(LONDON) — A year since Russia took control of the Ukrainian city of Mariupol, plans for reconstruction are under way but former residents aren’t convinced.
The siege of Mariupol started the day of the Russian invasion of Ukraine and ended on May 20, 2022. The battle ended with the surrender of the last Ukrainian fighters at their final stronghold — the Azovstal steel plant.
Katya Plechystova got a call on that day from an unknown number. It was her husband Oleg. For three months he had been defending their hometown while fighting for the Ukrainian army. They hadn’t spoken — except for the very occasional text message — since before the invasion.
“He said that they are leaving the plant, that this is just an evacuation through Russia and that they have guarantees that everything would be fine,” Katya says. That was the last time Katya spoke to Oleg. “There has been no information about his whereabouts for this whole year”
Dmytro Kozatsky was at Azovstal with Oleg. He struggles to talk about his experience. “In general, these three months passed like a whole separate life,” he told ABC News.
He says the worst moments were after airstrikes and having to call out to make sure everyone was still alive.
“Any time someone died during these strikes, that was probably the toughest,” he said.
Dmytro surrendered with Oleg on May 20 and was held in prison barracks with other Azovstal fighters before being exchanged in a prisoner swap in September.
Neither Dmytro nor Katya can picture what the future looks like for Mariupol. Russia has used their efforts to rebuild the city for positive press, with President Vladimir Putin visiting a new apartment building as an example back in March.
But Dmytro is unimpressed.
“I would love for the city to be rebuilt and reformed, but it’s very difficult for me now to imagine how that could be done,” he said.
Russia put together plans for Mariupol’s future as a Russian city almost immediately after the siege ended. In July 2022, local Russian-backed authorities signed into law a sweeping new bill outlining the reconstruction of Mariupol up to the year 2035.
The plan — published in full by Russian media outlet The Village — breaks down reconstruction by neighborhood, and projects a return to the city’s pre-war population by 2030. The Russian construction ministry announced in January that there were no plans for Azovstal to be repaired as the steel plant it once was. Instead, it is being envisioned as a vast business park with sprawling green spaces.
Satellite imagery indicates that the neighborhood next to it, which was severely damaged in the fighting, has been almost completely demolished in preparation for development.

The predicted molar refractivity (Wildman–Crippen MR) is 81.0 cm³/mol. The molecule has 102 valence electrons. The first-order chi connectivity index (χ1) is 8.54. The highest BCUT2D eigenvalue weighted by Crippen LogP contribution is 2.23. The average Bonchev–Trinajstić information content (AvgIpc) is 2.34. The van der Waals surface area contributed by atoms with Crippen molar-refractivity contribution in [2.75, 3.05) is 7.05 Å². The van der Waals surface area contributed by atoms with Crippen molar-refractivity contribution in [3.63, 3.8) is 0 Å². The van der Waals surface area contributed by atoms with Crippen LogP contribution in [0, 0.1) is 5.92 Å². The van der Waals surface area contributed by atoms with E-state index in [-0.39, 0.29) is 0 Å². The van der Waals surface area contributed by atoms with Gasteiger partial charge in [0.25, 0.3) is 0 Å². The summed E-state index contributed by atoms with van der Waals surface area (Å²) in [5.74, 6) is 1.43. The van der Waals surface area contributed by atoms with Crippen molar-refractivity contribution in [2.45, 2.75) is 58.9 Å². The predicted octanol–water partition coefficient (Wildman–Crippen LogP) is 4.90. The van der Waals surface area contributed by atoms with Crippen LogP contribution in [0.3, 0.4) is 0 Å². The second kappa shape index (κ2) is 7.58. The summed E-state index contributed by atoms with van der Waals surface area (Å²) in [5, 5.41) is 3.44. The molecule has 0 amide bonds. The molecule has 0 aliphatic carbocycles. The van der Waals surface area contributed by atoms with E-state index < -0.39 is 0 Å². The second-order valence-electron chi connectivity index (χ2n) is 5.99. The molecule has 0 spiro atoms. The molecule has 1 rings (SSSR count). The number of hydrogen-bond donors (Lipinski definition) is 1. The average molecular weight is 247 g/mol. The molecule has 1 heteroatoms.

To Katya, even a Ukrainian-controlled Mariupol would not be enough for her to go back.
“I can’t imagine returning to the city because of all the pain and suffering I associate with it, because of all the pain my husband lived through in that city,” she says. “I have this feeling inside of me that Mariupol was wiped out. There is nothing they could do to bring it back to me.”
Maria Vdovichenko, however, is one former resident who does dream of returning.
Having just graduated from high school, she lived through the siege of Mariupol as a civilian and when her apartment block came under fire in early March, her family moved to the basement for two long weeks.
“The shelling continued every day, every night. And every night we thought maybe we would die, maybe we wouldn’t survive because we were also without food, and without water,” she says. On March 17, her father decided they couldn’t wait any longer and they started the dangerous drive out of the city.
They passed through a Russian “filtration camp” where soldiers checked their documents for any sign of support for Ukraine before violently assaulting both Maria and her father. After 27 checkpoints, they finally arrived in Ukrainian-controlled territory.
Since then, Maria has been in Kyiv but she dreams of returning to Mariupol.
“I want to see all the streets, my drama theatre, my home. My home is destroyed in Mariupol, but I want to see it because I miss my city so much,” she says.
Maria wants to go to university to study something that would help her give back to her country. She says her family used to have big dreams before the war, but things have changed now, “We want to just live, in our home, our country, our land.”
Buildings in Maria’s neighborhood have slowly been demolished over the last year, though no new apartment blocks have been built in their place. In March of this year, a sign was put up on Maria’s old apartment block in Mariupol telling residents to leave the building by March 17 — exactly one year since Maria’s family fled.
The building was demolished just three days later and the ground has now been prepared for a new building to take its place.
ABC News’ Yulia Drozd contributed to this report.
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